Jonathan Crary in Techniques of the Observer grants a theatrical still modern point of view on the ocular culture of nineteenth century. In this book he has re-approached the complications and plights of visual modernism and social modernity both. Extroverting conventional ideas the author has considered the trouble of visual sight by studying the historical construction of observer and not by images or art works. Crary justifies the fact that the problems associated with vision cannot be separated from the conduction of social competence. He has also examined it in this book that how actually it works. By 1820,s the observer was introduced as the site of new practices and discourses that were located within the body in shape of physiological happening.
[...] It is this notion of touch as part of vision that is appropriate to the sphere of knowledge whose contents are categorized as a stable status within a wide terrain. It was 19th century when these notions transformed in to an incompatible field which was categorized around exchange and flux, where a knowledge bounce would have been incongruous with a centrality of commodities and mobile signs. The identity of these mobile signs and centrality is exclusively optical. } "Let a room be made as dark as possible; let there be a circular opening in the window shutter about three inches in diameter, which may be closed or not at pleasure. [...]
[...] It was the same time when the physical incarnation of that paradigm was a commonly used by means of observing the visible world, of scientific inquiry, an instrument of popular entertainment and of artistic practice. It may be seen that the formal functioning of a camera obsura as an abstract figure many remain constant while the functioning of the instrument or metaphor within a real social or discursive field has altered decisively. "The distinctions with which the materialist method, discriminative from the outset, starts are distinctions within this highly mixed object, and it cannot present this object, and it cannot present this object as mixed or uncritical enough." Walter Benjamin. [...]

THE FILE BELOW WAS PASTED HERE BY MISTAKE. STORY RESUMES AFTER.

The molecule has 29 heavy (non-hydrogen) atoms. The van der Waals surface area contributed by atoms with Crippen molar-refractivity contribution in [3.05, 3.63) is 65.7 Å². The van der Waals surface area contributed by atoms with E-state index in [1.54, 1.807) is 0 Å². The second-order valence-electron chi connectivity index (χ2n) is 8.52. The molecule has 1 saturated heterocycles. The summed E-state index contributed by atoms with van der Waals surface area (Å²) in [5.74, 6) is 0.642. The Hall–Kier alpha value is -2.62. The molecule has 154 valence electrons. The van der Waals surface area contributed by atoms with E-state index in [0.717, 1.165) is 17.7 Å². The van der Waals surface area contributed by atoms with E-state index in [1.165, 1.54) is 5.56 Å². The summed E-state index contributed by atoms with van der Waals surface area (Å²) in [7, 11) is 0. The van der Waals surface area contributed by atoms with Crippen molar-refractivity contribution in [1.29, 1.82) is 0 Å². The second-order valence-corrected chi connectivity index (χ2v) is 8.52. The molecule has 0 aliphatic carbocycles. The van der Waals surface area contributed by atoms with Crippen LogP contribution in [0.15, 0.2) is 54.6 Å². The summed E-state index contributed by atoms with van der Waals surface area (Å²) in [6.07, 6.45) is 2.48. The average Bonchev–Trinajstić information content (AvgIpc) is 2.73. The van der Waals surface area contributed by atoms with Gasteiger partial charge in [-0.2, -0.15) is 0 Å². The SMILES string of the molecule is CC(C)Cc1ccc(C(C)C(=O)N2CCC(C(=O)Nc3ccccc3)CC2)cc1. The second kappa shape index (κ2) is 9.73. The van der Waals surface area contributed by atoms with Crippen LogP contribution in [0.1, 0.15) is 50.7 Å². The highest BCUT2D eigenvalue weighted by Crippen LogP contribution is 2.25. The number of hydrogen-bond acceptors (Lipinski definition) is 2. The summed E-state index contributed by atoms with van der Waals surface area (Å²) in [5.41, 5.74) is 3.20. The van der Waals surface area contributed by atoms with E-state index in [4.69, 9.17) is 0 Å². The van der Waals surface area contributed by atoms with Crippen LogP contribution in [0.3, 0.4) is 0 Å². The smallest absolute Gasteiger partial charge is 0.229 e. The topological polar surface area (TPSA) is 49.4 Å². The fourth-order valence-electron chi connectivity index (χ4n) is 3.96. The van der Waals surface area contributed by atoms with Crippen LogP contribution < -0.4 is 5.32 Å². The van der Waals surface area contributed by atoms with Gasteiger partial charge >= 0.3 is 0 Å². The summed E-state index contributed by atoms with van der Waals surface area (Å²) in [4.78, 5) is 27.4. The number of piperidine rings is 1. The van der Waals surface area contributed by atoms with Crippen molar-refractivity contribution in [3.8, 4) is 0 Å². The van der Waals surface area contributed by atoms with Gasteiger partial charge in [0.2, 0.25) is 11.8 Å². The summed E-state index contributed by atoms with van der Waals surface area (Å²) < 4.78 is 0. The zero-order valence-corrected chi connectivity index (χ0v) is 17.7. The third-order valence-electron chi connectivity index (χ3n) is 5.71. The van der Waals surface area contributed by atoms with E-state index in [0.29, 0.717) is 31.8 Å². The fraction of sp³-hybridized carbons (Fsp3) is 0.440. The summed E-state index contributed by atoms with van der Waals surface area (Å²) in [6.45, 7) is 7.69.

[...] Large portion of this book examines that how actually in the beginning of nineteenth century a new kind of relation among the body and forms of discursive and institutional power redefined the grade of an observing thesis. The book does not addresses the local and marginal kinds through which dominant practices of vision were deflected, resisted as well as imperfectly made. Crary suggests that technology is a concomitant and subordinate division of other forces. For Gilles Deleuze, society is defined by its amalgamations, not by its tools . [...]
[...] There is no more the possibility of perspective under which a technique of beholding can take place. The bond of image to observer or observer to image is no more than an object quantified to a place in space but rather two divergent images whose locations simulates the anatomical structure of the observer's framework. In order to completely applause the rupture signified by the stereoscope it is significant to take in consideration the original instrument the so called Wheatstone stereoscope. [...]
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